panoaramic photography

There are times, as a photographer, that you come across a view that is simply too majestic for you to take in. It might be a placid lake or an expansive view of a naturally made chasm such as the Grand Canyon. Whatever it may be, you just know one thing: you have to capture that scene right then and there.

The problem with most scenery is that it is too wide for you to frame. You’d like to capture a part of the horizon that is at your left but the right offers a good view of a particular tree masking the sun. You know that you could take two separate pictures of those subjects but as a photographer, you’d like to give the people who will be seeing your photograph tangible evidence of what you saw. What you need is a panorama.

 A panorama is basically defined as a picture that is composed of different pictures which shows an entire horizontal view of a place. By doing this, one is able to provide a complete view of a single location which in other cases would not be able to fit in a single shot. Panoramas are essentially constructed by taking three or more photographs across a horizontal line.

The first step in creating a panorama is to decide first on what you would like to show. You could capture places or things in the following criteria:

Mountain range

This is one of the most popular things to show. Whether you would like to feature snow-capped mountains or a simple yet evocative barren mountain range, making panoramas of a mountain range is one of the many things that a photographer would like to capture. You will be able to highlight the different peaks in the range which will essentially speak for the photograph itself.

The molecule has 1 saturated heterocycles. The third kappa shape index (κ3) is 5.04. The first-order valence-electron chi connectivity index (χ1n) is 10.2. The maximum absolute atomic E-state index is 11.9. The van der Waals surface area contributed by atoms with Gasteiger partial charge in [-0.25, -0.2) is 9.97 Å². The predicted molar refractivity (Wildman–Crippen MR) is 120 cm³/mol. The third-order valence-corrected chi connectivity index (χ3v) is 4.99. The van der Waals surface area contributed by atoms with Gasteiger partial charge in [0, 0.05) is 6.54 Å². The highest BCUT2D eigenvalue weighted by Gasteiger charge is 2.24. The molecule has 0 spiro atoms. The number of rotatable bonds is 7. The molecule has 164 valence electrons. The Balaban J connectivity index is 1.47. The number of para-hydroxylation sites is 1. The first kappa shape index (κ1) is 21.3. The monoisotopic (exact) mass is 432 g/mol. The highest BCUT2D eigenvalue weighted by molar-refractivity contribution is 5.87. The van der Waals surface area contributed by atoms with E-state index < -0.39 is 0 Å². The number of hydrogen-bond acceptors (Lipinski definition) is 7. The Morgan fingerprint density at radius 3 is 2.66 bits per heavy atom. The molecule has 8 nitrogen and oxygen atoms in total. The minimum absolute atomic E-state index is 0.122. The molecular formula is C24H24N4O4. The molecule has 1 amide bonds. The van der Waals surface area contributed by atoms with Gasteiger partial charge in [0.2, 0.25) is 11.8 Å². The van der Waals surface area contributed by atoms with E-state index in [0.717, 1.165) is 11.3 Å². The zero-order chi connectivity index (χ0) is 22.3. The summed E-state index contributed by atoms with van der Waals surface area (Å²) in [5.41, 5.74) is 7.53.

City skyline

Definitely one thing that every photographer should get: a shot of the city skyline–or any city for that matter. What’s important is that you are able to get one whether during the day or at night.

Bodies of water

Whether it’s small or big bodies, everybody loves to see a panorama of a sea or a quiet lake with the sun just rising behind the horizon. There is something greatly picturesque when looking at the ocean during sunset or at a lake at the crack of dawn.


Finally, you can choose to take a panorama of a great field. The rolling hills or the great flatlands of the countryside are definitely a great subject for a panorama.

All in all, panoramas work best if you are out in the open—in the midst of nature and all its glory. Whether it’s including a skyline or the water below it or maybe even a combination of both, panoramas will definitely challenge the photographer in you. More than challenging yourself, capturing panoramas of the aforementioned places will amaze all of the people who will get to see the majestic and beautiful photographs you have.